Consequently, there has been much backlash from protestors and Congressmen, who defend the medical potential of Kratom and do not want to see Kratom research halted. The earliest date that the DEA could have banned Kratom was on September 30th, but they haven’t done so yet. However, the DEA has been very clear that they won’t drag their feet for long. DEA spokesperson Russ Baer went so far as to say, “We have determined that it [Kratom] represents an imminent hazard, so… It's not a matter of if, it's just a matter of when" (3). Several Congressmen, including top-ranking Senator Orrin Hatch (R-Utah), are attempting to persuade the DEA to hold off on banning Kratom until more medical research is completed. Mark Pocan (D-Wisconsin) and Matt Salmon (R-Arizona), who organized a letter signed by 50 House Representatives, stated in their letter that, “The DEA’s decision to place Kratom as a Schedule I substance will put a halt on federally funded research and innovation surrounding the treatment of individuals suffering from opioid and other addictions—a significant public health threat” (4).
On top of being useful as a replacement for addictive opioids, Kratom has also helped many people overcome addiction to opioid painkillers. On September 13th, hundreds of protestors marched down Pennsylvania Avenue with signs that read “Kratom Saved Me.” Andras Varadi, a colleague of Majumdar who is a medicinal chemist at Columbia University and Sloan Kettering, says that Kratom, like other powerful opiates, binds to the body’s mu-receptors, blocking pain receptors and making it an effective opioid. However, it also lowers tolerance and lessens withdrawal symptoms making it a “double whammy” (1). Opioid overdoses were responsible for 18,893 deaths last year in the United States (5), which calls into question why the DEA would ban Kratom over just 15 cases that weren’t definitively tied to Kratom. Alicia Lydecker, a toxicologist at the University of Massachusetts who is not exclusively studying Kratom, said, “In terms of death, we really only get into that issue when it’s combined with other substances” (1). Some Kratom bought in the US was found to be compounded with other, more serious drugs like hydrocodone.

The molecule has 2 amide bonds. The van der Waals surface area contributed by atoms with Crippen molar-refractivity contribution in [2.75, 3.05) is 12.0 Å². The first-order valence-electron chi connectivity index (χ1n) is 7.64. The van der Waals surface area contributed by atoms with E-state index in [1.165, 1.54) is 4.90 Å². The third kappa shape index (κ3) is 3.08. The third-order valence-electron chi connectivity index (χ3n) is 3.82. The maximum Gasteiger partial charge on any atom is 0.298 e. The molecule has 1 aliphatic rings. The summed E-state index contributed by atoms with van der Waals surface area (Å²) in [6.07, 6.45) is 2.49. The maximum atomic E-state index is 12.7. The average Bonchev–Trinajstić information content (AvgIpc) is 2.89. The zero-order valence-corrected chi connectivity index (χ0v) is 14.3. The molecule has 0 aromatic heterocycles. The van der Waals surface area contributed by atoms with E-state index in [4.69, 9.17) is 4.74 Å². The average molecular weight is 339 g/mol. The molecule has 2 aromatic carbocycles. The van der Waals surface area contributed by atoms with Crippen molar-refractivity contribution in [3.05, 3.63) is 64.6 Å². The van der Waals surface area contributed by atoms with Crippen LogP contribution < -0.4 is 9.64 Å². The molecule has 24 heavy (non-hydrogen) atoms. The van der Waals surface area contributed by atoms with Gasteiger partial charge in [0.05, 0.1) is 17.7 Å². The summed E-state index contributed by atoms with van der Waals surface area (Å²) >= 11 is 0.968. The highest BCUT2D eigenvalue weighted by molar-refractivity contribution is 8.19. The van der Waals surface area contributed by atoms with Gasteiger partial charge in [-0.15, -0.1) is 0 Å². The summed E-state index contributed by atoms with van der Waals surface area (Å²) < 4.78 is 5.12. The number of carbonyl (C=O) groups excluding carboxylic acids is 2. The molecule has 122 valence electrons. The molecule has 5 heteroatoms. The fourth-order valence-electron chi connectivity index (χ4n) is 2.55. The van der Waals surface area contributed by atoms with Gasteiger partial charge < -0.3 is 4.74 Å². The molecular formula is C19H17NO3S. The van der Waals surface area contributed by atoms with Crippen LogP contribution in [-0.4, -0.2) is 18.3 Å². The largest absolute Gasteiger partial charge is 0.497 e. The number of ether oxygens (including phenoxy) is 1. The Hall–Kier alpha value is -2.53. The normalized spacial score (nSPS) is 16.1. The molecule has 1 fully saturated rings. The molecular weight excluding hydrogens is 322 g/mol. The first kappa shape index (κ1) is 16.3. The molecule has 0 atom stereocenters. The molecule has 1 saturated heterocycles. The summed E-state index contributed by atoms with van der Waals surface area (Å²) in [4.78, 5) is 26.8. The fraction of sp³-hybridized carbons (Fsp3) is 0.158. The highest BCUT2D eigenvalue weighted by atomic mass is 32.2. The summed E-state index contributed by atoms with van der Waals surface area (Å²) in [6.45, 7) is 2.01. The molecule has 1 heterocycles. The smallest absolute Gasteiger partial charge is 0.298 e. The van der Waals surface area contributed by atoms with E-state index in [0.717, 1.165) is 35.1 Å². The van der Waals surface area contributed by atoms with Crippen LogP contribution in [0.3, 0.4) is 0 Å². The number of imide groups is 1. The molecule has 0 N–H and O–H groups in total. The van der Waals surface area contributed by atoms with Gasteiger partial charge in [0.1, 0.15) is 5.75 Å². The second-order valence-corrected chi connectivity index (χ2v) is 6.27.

Based on the current research, it seems that the DEA may be acting too hastily in banning Kratom. Many Kratom researchers understand and support the need to regulate Kratom, however, they disagree with the DEA’s classification of Kratom as a Schedule I drug (1). Not only do they feel that it’s an inaccurate classification because of the medical potential they’ve seen for Kratom, but also assigning Kratom Schedule I classification will almost definitely halt important medical research that could help thousands of people.
(1) Chen, Angus. "Kratom Drug Ban May Cripple Promising Painkiller Research." Scientific American. N.p., 26 Sept. 2016. Web. 01 Oct. 2016.
(2) "DEA Announces Intent to Schedule Kratom." Drug Enforcement Administration. N.p., 30 Aug. 2016. Web. 01 Oct. 2016.
(3) Nelson, Steven. "Kratom Will Remain Legal for Days, Possibly Longer." US News. U.S.News & World Report, 30 Sept. 2016. Web. 01 Oct. 2016.
(4) Mole, Beth. "DEA Has Kratom Users Holding Their Breath, Lawmakers Write More Letters." Ars Technica. N.p., 30 Sept. 2016. Web. 01 Oct. 2016.
(5) "Opioid Addiction 2016 Facts & Figures." American Society of Addiction Medicine. N.p., n.d. Web. 30 Sept. 2016.
Image: © Ratree Fuangnakhon | Dreamstime.com - Mitragyna speciosa Korth.
Currently, Olivia is a senior at USC majoring in Biology and minoring in Spanish. She is the President of USC Health Sciences Education Program, a student organization that seeks to inspire young students to pursue careers in STEM and to foster excitement about the sciences among K-12 students. For the past two years, Olivia has been conducting clinical research on sports injuries in conjunction with the Human Performance Lab at USC's physical therapy school, which is where her interest and experience in biomedical innovation comes from. In her free time, she loves reading about new medical technologies, volunteering at schools around USC, and cheering on the Oklahoma City Thunder (her hometown team). After graduation, Olivia plans on going to medical school and eventually becoming an orthopedic surgeon.